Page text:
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HomeScienceThe militaristic claims of ISRO’s latest satellite have been greatly exaggerated

The militaristic claims of ISRO’s latest satellite have been greatly exaggerated

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Since HysIS’s launch, a spawning folklore has attributed spectacular powers to the satellite. ThePrint speaks to domain experts to set the record straight.

Bengaluru: The Indian Space Research Organisation (ISRO) launched HysIS, one of India’s most useful and powerful satellites yet, last week in what was seen as a crucial move for the country.

However, the launch has led to a spawning of popular folklore, attributing spectacular powers to the satellite.

Several media reports indicate that HysIS (Hyperspectral Imaging Satellite), an Earth observation satellite, would be a powerful ally for the military. ThePrint’s own report was titled “… will help India’s agriculture & defence sectors”.

However, it appears that the satellite’s militaristic claims — none of which have been made by ISRO — seem to be grossly exaggerated and distracting from its primary functionality, assistance to agriculture sector.

To set the record straight on what the satellite’s powers are, ThePrint spoke to domain experts for their views.

Also read: ISRO mission successfully places HysIS, 30 foreign satellites into orbit

Military assistance?

Several media reports seem to indicate that the satellite will be able to see up to 5cm under the soil. A report in a leading daily claimed that the satellite will be able to detect land mines below the surface.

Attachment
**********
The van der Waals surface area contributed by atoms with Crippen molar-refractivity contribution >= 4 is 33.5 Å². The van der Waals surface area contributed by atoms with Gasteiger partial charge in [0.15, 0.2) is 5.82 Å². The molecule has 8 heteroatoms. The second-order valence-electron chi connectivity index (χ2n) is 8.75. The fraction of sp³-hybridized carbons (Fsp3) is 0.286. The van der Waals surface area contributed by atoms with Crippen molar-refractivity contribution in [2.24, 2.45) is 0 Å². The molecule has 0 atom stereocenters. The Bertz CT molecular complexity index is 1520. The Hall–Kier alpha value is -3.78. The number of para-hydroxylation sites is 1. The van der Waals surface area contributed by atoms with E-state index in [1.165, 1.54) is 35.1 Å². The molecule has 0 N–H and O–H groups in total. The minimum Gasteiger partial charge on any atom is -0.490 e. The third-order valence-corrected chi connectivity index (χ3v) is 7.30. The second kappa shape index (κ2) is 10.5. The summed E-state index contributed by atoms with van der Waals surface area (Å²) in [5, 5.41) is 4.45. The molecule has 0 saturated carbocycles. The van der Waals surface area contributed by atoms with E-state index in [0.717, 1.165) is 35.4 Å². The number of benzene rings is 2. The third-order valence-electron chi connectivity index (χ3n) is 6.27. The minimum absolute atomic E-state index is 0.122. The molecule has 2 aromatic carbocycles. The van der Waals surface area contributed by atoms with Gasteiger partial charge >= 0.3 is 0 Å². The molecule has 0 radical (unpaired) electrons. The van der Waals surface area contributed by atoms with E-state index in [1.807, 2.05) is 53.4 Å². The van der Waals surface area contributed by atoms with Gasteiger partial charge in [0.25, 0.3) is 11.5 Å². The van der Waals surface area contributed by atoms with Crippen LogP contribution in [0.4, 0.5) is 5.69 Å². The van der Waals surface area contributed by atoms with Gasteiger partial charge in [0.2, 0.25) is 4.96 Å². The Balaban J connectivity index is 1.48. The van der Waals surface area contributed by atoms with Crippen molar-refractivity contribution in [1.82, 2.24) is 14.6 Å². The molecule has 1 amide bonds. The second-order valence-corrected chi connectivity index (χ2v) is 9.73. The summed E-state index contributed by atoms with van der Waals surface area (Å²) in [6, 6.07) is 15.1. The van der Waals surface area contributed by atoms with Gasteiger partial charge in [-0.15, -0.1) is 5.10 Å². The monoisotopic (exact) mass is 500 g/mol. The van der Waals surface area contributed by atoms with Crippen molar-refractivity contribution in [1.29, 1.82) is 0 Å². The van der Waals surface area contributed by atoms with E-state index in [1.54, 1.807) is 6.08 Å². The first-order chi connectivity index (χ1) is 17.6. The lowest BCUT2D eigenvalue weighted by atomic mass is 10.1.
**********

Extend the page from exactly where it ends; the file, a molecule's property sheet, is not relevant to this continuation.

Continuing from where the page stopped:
Some reports also have mentioned that the satellite is powerful enough to see tank tracks on the road, thus providing powerful assistance to the defence sector.

Experts, however, say there is no truth to any of this.

In his ISRO career spanning 35 years, Arup Dasgupta worked on remote-sensing satellites such as Bhaskara and IRS, and their image and information processing systems.

Dasgupta, presently the managing editor of Geospatial Media and Communications, said HysIS cannot penetrate the soil. “It is not like a radar where signals can be sent below the surface.

“The spectral imaging is performed by studying what the earth is reflecting, both the incoming solar energy as well as earth’s own radiation going out,” said Dasgupta.

“There is heat associated with these processes, which is what the infrared part of the spectral image reveals. So when ISRO says they study the surface only, they aren’t wrong,” he added.

The satellite has a spatial resolution of 30m, which indicates that each pixel on an image it captures is 30m wide. Landsat, operated by the US government, also has a resolution of 30m.

“To study one hectare of land, 20 pixels are used up. This isn’t very practical for military applications unless you’re tracking movement of large battalions,” said Prateep Basu, co-founder of geospatial platform SatSure which processes satellite data for agriculture.

“The very fact that it has low spatial resolution means that it wasn’t developed for a military purpose, but for precision agriculture or hydrology,” he said.

Dasgupta said that at such resolutions, one can’t even see an actual tank, let alone its tracks. “A big road in the country is 20m wide.

“For major crop regions like Punjab, 30m is pretty good and can prove to be quite useful in tracking crop health,” he added.